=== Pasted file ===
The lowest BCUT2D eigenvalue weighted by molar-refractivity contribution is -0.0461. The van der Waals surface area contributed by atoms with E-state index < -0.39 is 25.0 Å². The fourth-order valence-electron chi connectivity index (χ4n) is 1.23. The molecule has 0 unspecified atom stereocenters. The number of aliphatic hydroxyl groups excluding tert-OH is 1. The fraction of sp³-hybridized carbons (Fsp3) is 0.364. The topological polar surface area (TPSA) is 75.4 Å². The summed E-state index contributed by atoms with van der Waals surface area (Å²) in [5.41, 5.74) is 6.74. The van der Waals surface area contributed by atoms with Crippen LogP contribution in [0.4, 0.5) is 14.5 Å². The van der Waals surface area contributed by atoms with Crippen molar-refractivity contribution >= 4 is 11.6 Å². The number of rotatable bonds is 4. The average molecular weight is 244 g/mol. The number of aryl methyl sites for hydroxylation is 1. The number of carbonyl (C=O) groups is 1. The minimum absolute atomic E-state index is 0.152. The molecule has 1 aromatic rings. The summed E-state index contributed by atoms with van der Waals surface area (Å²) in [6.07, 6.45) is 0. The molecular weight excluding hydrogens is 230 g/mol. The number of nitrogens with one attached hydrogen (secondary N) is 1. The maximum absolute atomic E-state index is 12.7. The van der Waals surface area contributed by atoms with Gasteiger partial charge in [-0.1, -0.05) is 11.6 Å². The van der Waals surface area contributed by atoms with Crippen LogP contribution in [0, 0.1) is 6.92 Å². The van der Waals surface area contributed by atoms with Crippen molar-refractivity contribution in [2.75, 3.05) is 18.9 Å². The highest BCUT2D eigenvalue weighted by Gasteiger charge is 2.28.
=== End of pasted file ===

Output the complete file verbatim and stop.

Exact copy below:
The lowest BCUT2D eigenvalue weighted by molar-refractivity contribution is -0.0461. The van der Waals surface area contributed by atoms with E-state index < -0.39 is 25.0 Å². The fourth-order valence-electron chi connectivity index (χ4n) is 1.23. The molecule has 0 unspecified atom stereocenters. The number of aliphatic hydroxyl groups excluding tert-OH is 1. The fraction of sp³-hybridized carbons (Fsp3) is 0.364. The topological polar surface area (TPSA) is 75.4 Å². The summed E-state index contributed by atoms with van der Waals surface area (Å²) in [5.41, 5.74) is 6.74. The van der Waals surface area contributed by atoms with Crippen LogP contribution in [0.4, 0.5) is 14.5 Å². The van der Waals surface area contributed by atoms with Crippen molar-refractivity contribution >= 4 is 11.6 Å². The number of rotatable bonds is 4. The average molecular weight is 244 g/mol. The number of aryl methyl sites for hydroxylation is 1. The number of carbonyl (C=O) groups is 1. The minimum absolute atomic E-state index is 0.152. The molecule has 1 aromatic rings. The summed E-state index contributed by atoms with van der Waals surface area (Å²) in [6.07, 6.45) is 0. The molecular weight excluding hydrogens is 230 g/mol. The number of nitrogens with one attached hydrogen (secondary N) is 1. The maximum absolute atomic E-state index is 12.7. The van der Waals surface area contributed by atoms with Gasteiger partial charge in [-0.1, -0.05) is 11.6 Å². The van der Waals surface area contributed by atoms with Crippen LogP contribution in [0, 0.1) is 6.92 Å². The van der Waals surface area contributed by atoms with Crippen molar-refractivity contribution in [2.75, 3.05) is 18.9 Å². The highest BCUT2D eigenvalue weighted by Gasteiger charge is 2.28.